When I was in the ‘still–dominated–by–the–abuse–Land’ or in ‘mental illness–Land’, the thing I missed the most was that place of acceptance where I could relax. That place of welcoming. Of enjoyment. Of delight. The happy feast. I grew up with this image of a long table with a happy family eating in France with the windows open to a beautiful garden, or outdoors surrounded by the beauty of the countryside and the warm friendship and the laughter.
When you want that, and you can’t have that and you’ve known it somehow, or it has been taken away from you, it’s very hard to live without it…The proximity, the acceptance. When you’re hurting and there’s that need in your heart for love (love is what were going to call this), then even smaller versions of that connection are welcome, very appreciated and can put us in touch with that deep down acceptance. Then, we get that hope, that it’s still possible.
For months I did not feel that with my son Josh. But he wasn’t living in my house, so that made it harder, and when he came over, he would often have already had a few drinks. The pain was so overwhelming to him he needed to numb it, or go beyond it, sort of put it on the back burner and just have fun being crazy all the while yearning for love.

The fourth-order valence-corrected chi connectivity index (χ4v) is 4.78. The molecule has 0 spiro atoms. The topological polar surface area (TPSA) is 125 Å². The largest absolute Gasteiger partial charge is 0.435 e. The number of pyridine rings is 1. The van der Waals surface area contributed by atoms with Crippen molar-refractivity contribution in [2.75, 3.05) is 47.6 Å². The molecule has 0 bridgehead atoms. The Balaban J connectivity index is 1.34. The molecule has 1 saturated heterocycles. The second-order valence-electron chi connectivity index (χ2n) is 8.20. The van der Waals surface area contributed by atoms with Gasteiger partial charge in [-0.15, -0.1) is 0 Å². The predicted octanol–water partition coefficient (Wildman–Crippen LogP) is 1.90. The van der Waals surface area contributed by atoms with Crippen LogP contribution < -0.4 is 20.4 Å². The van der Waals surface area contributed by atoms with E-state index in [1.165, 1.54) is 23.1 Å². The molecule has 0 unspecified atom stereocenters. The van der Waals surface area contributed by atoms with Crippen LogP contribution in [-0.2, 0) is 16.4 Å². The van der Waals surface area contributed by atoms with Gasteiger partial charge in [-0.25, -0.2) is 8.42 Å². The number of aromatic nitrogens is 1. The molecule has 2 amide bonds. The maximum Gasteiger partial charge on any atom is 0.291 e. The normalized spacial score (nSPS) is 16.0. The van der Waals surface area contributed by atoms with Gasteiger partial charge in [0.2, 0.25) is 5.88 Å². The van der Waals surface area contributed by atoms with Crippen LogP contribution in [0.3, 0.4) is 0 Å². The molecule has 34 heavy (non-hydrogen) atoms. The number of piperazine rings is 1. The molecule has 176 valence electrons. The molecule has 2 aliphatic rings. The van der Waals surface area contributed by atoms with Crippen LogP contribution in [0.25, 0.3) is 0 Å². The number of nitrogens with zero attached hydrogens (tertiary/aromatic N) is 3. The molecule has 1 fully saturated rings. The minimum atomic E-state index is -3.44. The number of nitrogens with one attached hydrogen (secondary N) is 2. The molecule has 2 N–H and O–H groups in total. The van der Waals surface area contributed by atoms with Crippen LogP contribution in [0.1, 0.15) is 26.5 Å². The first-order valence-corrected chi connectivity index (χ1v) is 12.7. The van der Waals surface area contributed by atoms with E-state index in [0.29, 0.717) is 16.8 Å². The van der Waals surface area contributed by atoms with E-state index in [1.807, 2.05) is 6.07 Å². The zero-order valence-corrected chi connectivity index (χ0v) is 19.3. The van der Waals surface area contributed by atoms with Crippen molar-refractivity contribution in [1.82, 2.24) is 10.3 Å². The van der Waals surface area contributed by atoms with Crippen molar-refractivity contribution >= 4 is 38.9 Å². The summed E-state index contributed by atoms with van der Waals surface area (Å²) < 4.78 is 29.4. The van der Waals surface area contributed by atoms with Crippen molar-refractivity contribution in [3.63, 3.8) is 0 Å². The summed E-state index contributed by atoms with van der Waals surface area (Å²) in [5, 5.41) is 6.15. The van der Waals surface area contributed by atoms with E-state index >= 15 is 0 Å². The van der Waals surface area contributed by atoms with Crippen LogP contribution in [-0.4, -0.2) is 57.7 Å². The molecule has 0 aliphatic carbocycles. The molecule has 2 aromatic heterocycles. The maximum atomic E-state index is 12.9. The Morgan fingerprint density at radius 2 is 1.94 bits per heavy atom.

Most often though, with me, he was pretty serious. He talked, ranted, joked, shared anger, sadness, frustration, and I listened to him. We had both shared the same pain with the same woman – his mother, my ex-wife – for way more years than was ‘emotionally advisable’. So he knew we had the same pain, and that we were both working through that, and somehow he felt very accepted by me, all the while still feeling pretty messed up.